‘And by “known donor” you don’t simply mean a friend or relative of the couple, but sometimes as in your case, a stranger who becomes known during the process. I’m curious. Amy and Shep, how did you find Mel?’
‘Mel runs an online group connecting women and couples with potential donors. I signed up to the group and we started chatting.’
The rest of the hour went super fast, talking about the medical process involved in getting pregnant via egg donation, but also emotional ramifications for both parties and their families. Harper found herself surprised at how fascinated she was by their story.
She had many more questions she wanted to ask, but Lilia was on the other side of the glass making wrap-it-up signals with her hands. Her producer ran a tight ship and didn’t like their interviews to go overtime any more than she liked mess on her desk.
‘We’re almost out of time,’ Harper said with a reluctant sigh, ‘but before we conclude our conversation, tell me, Mel, would you do this again? Either for the Birds or another couple.’
‘Actually,’ Mel began, ‘Amy and Shep’s baby will be the second born from my eggs. I also donated to a single mother who delivered a healthy baby boy earlier in the year and I’m currently in discussions with a gorgeous gay couple. But if that match goes ahead, then I think that’ll be it for me. Legally my eggs can be given to up to five families, including my own, but my husband and I feel comfortable with four. Though I’d donate again if any of my current families wanted a sibling for their children.’
‘Wow, what a generous gift you have given,’ Harper concluded, folding her hands together on the desk. ‘I want to thank you all for coming into the studio today and sharing your story. And if any listeners are considering donating or receiving eggs and would like more information about any aspect of the process, there’ll be a number of useful links in our show notes. I’ll be back tomorrow to interview Australia’s newest Guinness World Record Holder and you’ll be surprised to learn what that record is. But for now, over to Lucy for the four o’clock news.’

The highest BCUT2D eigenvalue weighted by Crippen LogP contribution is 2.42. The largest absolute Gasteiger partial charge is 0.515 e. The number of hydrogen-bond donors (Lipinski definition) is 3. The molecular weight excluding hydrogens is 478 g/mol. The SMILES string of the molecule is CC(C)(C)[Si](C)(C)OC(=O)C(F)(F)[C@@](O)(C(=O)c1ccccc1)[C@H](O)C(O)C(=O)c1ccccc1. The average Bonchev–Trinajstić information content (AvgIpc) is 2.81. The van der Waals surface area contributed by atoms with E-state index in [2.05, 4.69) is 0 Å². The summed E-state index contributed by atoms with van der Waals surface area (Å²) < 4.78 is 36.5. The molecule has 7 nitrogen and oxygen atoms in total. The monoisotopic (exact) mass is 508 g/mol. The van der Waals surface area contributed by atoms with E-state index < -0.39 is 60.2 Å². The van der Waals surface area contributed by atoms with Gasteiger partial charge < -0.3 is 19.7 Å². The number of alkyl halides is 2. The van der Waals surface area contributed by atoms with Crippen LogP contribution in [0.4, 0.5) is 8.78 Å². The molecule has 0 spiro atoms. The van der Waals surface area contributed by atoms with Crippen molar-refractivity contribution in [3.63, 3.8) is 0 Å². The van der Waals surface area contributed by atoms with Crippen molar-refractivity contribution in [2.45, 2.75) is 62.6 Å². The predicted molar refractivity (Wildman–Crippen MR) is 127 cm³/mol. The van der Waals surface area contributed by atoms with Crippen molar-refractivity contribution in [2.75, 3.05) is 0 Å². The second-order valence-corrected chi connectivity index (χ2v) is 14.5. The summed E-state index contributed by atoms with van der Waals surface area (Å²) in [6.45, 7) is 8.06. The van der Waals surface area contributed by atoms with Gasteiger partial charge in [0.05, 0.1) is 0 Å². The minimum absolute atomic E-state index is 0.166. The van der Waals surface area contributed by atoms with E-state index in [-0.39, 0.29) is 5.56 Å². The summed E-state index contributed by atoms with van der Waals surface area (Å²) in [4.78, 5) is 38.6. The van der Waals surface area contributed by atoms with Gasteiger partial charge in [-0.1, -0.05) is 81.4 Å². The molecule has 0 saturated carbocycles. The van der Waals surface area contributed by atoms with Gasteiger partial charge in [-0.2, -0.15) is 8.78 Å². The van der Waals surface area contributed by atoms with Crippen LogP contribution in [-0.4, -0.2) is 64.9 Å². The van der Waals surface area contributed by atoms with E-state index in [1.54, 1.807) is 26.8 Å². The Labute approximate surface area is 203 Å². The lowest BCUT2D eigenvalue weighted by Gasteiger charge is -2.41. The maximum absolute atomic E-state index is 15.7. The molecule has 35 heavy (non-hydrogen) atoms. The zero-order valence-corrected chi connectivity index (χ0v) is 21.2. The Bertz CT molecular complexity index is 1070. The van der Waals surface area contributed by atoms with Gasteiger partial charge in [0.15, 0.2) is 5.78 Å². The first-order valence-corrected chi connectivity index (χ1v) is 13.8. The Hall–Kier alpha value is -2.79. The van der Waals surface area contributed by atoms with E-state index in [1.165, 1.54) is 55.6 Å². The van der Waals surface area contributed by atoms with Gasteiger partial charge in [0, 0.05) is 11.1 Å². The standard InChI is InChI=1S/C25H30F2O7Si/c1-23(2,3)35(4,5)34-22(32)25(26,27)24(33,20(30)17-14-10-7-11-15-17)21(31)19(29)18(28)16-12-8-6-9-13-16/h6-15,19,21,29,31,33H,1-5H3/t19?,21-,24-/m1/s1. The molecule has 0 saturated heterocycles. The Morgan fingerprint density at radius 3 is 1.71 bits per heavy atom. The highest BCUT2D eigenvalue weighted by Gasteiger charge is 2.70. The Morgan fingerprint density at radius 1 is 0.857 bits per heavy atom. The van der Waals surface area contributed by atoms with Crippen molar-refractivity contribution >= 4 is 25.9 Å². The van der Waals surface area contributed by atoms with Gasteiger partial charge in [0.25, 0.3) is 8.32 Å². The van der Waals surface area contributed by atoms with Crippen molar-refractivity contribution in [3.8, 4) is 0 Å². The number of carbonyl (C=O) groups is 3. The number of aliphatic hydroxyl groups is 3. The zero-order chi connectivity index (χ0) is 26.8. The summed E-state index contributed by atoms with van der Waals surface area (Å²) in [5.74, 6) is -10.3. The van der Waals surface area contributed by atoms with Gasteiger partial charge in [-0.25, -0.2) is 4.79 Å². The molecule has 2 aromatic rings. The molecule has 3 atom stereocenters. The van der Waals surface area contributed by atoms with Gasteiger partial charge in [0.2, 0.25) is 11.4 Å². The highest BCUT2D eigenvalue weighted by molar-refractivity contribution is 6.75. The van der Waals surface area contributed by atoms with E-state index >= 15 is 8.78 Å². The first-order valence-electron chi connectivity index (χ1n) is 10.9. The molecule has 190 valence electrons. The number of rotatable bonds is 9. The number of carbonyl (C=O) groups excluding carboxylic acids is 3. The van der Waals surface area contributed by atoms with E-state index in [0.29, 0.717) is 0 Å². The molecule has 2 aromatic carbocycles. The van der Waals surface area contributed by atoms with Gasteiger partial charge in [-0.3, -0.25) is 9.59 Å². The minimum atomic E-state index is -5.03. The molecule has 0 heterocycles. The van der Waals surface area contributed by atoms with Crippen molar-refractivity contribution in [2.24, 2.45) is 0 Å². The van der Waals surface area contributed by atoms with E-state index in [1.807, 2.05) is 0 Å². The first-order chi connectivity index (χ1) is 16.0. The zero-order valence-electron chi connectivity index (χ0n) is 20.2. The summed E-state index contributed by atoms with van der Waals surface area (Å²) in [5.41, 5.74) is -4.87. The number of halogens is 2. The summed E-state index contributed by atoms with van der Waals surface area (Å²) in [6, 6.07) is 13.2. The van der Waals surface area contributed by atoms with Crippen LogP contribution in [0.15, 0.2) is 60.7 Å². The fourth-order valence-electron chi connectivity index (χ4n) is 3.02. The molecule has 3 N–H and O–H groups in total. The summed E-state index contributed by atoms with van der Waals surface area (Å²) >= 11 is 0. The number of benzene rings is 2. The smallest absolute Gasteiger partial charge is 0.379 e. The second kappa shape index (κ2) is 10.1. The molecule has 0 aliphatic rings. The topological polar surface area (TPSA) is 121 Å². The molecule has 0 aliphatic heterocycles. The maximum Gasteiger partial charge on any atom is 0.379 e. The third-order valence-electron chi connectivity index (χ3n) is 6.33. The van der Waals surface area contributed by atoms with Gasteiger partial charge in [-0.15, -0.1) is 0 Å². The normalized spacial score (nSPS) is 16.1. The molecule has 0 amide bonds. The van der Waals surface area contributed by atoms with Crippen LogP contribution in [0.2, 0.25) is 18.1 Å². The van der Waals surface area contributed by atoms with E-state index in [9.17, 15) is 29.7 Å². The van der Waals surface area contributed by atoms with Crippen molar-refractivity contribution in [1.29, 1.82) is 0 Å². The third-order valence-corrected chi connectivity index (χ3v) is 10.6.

As the news jingle sounded around them, Harper once again removed her headset. ‘You guys were great. Thanks so much for coming in,’ she said, pushing to her feet. She looked to Amy and Shep. ‘Best wishes for your new arrival. Be sure to send us a photo when he or she comes.’
‘Thank you, we will.’ Shep offered his hand in a goodbye shake as Lilia opened the door and hurried into the studio.
‘Great job,’ she said to the guests, and then ushered them out before they could continue the conversation. Most of the time, Harper appreciated Lilia’s efficiency, but today she wouldn’t have minded asking Mel a few further questions.
Instead, she left the studio and went into the staff kitchen to grab a coffee. She grabbed a pod for the machine but was staring absently at it, thinking about Amy and Shep’s story, when Lilia found her.
The producer paused in the doorway, her eyebrows raised and one hand perched on her hip. ‘Do I need to buy you a new watch?’
Harper stifled a smile. So she’d almost gone over time, so what? ‘Sorry, but you and I both know the bad news would still have been waiting at five past four.’
Lilia came further into the kitchen and stopped a few inches short of Harper. ‘What was all that about anyway?’
Harper’s insides clenched but she frowned at her colleague and feigned ignorance. ‘I don’t know what you mean.’
‘Do you think I was born yesterday? There was something personal about that interview. You were different—more invested— when asking the questions.’
‘I thought I always came across that way,’ she exclaimed as she slotted the pod into the machine.
Lilia’s expression softened to one of concern. ‘Are you and Samuel struggling to get pregnant? Is that it?’
‘No! God no.’ She almost laughed. ‘You know we don’t want children.’
‘Then what’s going on?’
Harper sighed. That was the million-dollar question. ‘Do you have time for a drink?’ she asked.
We hope you enjoyed this sample of The Greatest Gift!
Find out more.